American Patriotic Songs Part II

American Patriotic Songs Part II:

In 1961 as a boy of nine years old, I was brought from Kingston Jamaica to Los Angeles California. I remember those first years in school from grades 3rd to 6th: learning to read and write, struggling with my Jamaican accent, and trying to catch up and fit in the American way. I was a white boy, and the only prejudice that I knew was a small degree coming from the Jamaican blacks who were the majority. In Los Angeles I discovered a new and violent kind of racial prejudice and discrimination as a cultural divide. In grammar school we were being taught about the Civil War of Abraham Lincoln’s time, and all about slavery and the emancipation of the blacks or colored folks. My first required memory lessons outside of learning to read, write, and math, was to know and say: “I Pledge Allegiance to the flag of the United States of America and to the Republic for which it stands, one Nation under God, indivisible, with liberty and justice for all.”
The next required memorization was the President Lincoln’s Gettysburg Address of 1863:
“Four score and seven years ago our fathers brought forth on this continent, a new nation, conceived in Liberty, and dedicated to the proposition that all men are created equal. Now we are engaged in a great civil war, testing whether that nation, or any nation so conceived and so dedicated, can long endure. We are met on a great battle-field of that war. We have come to dedicate a portion of that field, as a final resting place for those who here gave their lives that that nation might live. It is altogether fitting and proper that we should do this. But, in a larger sense, we can not dedicate—we can not consecrate—we can not hallow—this ground. The brave men, living and dead, who struggled here, have consecrated it, far above our poor power to add or detract. The world will little note, nor long remember what we say here, but it can never forget what they did here. It is for us the living, rather, to be dedicated here to the unfinished work which they who fought here have thus far so nobly advanced. It is rather for us to be here dedicated to the great task remaining before us—that from these honored dead we take increased devotion to that cause for which they gave the last full measure of devotion—that we here highly resolve that these dead shall not have died in vain—that this nation, under God, shall have a new birth of freedom—and that government of the people, by the people, for the people, shall not perish from the earth.”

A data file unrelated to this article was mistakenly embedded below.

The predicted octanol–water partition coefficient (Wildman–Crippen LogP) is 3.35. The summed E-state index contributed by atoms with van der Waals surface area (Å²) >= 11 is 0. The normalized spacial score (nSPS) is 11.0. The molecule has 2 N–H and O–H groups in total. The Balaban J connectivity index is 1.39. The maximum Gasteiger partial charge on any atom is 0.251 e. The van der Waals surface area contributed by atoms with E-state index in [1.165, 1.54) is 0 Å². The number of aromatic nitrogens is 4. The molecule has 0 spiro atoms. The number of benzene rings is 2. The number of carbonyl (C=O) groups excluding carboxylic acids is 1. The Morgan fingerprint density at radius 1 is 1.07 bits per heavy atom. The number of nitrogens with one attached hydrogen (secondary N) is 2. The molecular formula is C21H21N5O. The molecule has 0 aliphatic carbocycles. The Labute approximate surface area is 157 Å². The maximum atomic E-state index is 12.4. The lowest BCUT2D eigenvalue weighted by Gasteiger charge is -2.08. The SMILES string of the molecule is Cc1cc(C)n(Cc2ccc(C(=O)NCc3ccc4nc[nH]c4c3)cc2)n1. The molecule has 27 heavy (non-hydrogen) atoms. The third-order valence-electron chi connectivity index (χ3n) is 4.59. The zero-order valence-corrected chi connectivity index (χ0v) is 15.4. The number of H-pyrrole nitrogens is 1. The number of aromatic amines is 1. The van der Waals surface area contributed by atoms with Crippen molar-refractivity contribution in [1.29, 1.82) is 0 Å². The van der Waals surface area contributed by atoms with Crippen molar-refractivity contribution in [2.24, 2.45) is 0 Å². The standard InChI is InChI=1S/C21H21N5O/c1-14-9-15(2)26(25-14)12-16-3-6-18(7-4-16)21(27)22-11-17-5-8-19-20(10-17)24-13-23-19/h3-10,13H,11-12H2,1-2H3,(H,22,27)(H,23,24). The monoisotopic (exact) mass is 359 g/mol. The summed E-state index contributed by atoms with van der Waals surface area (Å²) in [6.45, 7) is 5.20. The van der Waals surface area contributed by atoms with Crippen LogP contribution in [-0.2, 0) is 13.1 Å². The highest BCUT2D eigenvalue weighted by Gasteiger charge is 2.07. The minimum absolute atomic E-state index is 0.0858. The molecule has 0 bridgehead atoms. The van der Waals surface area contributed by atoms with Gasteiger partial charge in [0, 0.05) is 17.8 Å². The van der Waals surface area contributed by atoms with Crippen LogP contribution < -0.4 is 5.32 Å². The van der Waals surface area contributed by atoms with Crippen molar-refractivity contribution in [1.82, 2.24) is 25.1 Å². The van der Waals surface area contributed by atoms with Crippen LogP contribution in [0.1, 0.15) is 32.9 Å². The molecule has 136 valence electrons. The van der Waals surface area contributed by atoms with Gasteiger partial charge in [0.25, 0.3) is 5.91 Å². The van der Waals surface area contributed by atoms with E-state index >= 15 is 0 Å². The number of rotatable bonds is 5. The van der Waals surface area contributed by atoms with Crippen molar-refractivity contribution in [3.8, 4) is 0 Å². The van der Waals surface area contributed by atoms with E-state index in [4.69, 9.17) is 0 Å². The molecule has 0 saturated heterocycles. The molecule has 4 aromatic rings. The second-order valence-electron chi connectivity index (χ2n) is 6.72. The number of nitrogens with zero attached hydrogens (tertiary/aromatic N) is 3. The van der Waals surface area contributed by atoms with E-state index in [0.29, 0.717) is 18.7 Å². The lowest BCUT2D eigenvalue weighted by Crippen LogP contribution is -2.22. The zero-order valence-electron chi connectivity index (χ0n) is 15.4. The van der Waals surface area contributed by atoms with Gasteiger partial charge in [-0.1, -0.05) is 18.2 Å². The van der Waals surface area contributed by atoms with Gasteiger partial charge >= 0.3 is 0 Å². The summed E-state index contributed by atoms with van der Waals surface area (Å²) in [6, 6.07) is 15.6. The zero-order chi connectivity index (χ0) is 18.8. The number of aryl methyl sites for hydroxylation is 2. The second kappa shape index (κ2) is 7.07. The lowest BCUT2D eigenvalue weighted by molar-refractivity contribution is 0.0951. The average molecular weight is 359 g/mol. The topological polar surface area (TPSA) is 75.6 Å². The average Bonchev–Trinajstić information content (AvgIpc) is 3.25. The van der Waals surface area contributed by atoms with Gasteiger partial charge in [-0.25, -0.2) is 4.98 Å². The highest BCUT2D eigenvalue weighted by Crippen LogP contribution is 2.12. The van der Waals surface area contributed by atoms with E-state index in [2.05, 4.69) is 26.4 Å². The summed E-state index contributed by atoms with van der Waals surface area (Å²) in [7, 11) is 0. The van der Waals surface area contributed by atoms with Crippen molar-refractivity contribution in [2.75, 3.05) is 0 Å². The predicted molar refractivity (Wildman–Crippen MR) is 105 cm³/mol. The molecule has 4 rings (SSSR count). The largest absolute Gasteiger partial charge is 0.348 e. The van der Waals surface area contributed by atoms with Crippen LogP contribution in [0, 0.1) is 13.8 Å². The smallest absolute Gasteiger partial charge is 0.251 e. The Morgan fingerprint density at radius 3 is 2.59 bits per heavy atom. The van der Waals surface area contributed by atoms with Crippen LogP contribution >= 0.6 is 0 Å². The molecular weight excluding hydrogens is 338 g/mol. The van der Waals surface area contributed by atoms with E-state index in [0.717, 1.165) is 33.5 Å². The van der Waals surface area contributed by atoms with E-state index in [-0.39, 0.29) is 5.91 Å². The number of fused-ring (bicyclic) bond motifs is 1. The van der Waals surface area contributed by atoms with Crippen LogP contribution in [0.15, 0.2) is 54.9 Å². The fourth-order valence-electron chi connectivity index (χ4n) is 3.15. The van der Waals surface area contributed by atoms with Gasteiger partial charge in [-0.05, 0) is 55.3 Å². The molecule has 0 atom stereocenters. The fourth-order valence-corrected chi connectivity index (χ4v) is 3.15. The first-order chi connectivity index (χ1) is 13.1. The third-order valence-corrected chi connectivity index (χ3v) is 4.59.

But it was another document of Abraham Lincoln in 1863 that we were being told about that was even more important for us to know and understand and remember.
The Proclamation of Emancipation. January 1, 1863 by the President of the United States of America:

” Whereas, on the twenty-second day of September, in the year of our Lord one thousand eight hundred and sixty-two, a proclamation was issued by the President of the United States, containing, among other things, the following, to wit:
“That on the first day of January, in the year of our Lord one thousand eight hundred and sixty-three, all persons held as slaves within any State or designated part of a State, the people whereof shall then be in rebellion against the United States, shall be then, thenceforward, and forever free; and the Executive Government of the United States, including the military and naval authority thereof, will recognize and maintain the freedom of such persons, and will do no act or acts to repress such persons, or any of them, in any efforts they may make for their actual freedom.